Prisoner advocacy groups at first applauded the commission. But Department of Corrections officials recently and unexpectedly cited the commission when they declined to participate in an upcoming recidivism workshop scheduled in Colorado Springs. DOC officials indicated they wanted to wait and see what the commission comes up with, prison advocates say they were told.

The conference, sponsored by the UCCS Violence Intervention and Prevention Center, had been planned for three days in mid-September. DOC director Ari Zavaras was invited to speak, but he turned down the request. So did Department of Public Safety director Pete Weir.

Asked to clarify Zavaras' position on the conference, DOC spokeswoman Katherine Sanguinetti says Zavaras will not participate as a member of the commission, but would be willing to join as a DOC official.

VIP affiliates, meanwhile, say Zavaras declined to join in any capacity. Without DOC's participation, they cut the all-encompassing conference to a one-day workshop on sentencing reform.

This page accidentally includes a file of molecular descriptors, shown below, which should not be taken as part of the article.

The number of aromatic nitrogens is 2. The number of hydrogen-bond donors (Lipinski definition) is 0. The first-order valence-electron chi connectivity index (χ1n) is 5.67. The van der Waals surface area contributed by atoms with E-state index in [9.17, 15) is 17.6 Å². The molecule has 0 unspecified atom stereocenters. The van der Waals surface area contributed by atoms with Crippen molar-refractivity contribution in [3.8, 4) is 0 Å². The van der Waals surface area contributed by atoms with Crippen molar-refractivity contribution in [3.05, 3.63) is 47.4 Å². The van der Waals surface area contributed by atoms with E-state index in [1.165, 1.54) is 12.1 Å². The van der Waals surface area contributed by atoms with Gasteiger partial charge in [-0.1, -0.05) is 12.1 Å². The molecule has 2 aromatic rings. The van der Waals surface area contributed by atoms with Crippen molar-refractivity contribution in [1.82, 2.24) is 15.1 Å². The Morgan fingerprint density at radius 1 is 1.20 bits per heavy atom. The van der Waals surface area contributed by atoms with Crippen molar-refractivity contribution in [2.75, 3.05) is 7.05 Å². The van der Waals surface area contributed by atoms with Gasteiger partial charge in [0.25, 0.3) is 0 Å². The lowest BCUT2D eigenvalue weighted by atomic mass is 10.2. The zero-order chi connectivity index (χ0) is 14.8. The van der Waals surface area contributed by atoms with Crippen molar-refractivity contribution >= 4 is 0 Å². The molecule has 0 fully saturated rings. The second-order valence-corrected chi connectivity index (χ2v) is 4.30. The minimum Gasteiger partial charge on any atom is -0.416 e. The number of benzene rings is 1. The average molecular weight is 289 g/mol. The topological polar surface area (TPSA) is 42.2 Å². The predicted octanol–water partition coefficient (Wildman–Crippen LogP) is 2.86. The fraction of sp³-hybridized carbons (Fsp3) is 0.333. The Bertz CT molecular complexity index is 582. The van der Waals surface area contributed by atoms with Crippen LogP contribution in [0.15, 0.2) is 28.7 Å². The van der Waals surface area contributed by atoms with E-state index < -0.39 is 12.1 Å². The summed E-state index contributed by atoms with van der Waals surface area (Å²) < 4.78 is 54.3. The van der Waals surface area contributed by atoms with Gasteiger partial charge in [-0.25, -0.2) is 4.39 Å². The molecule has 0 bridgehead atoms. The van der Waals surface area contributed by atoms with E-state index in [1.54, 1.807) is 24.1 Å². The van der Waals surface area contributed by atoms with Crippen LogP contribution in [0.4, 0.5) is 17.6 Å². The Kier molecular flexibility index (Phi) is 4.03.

The prison advocacy groups involved are trying to remain positive.

"We are the voice of the people and we have to be," says Johnson. "If the government declines to have anything to do with this, that is OK. As the voice of the people, we have to move forward with being heard."

Done before

The state commission will be made up largely of government employees, with four legislators, one juvenile justice representative and one victims' rights envoy. There are few spaces for prisoner advocates, not to mention ex-cons or other citizens.

"I would strive for half [government employees] and half [citizens]," says Jody Glittenberg, a VIP board member, when asked what kind of commission makeup she'd like to see.

VIP affiliates are still deciding which prisoner-advocacy groups should apply to be part of the commission, since not all of them can fit.

"We don't want to be stymied," says Johnson. "We have been going around in circles for years and years and years. We have to break out of that. We had hoped that we could be a part of breaking out of that. We will continue doing what we can do and hope that they will appreciate our efforts down the road."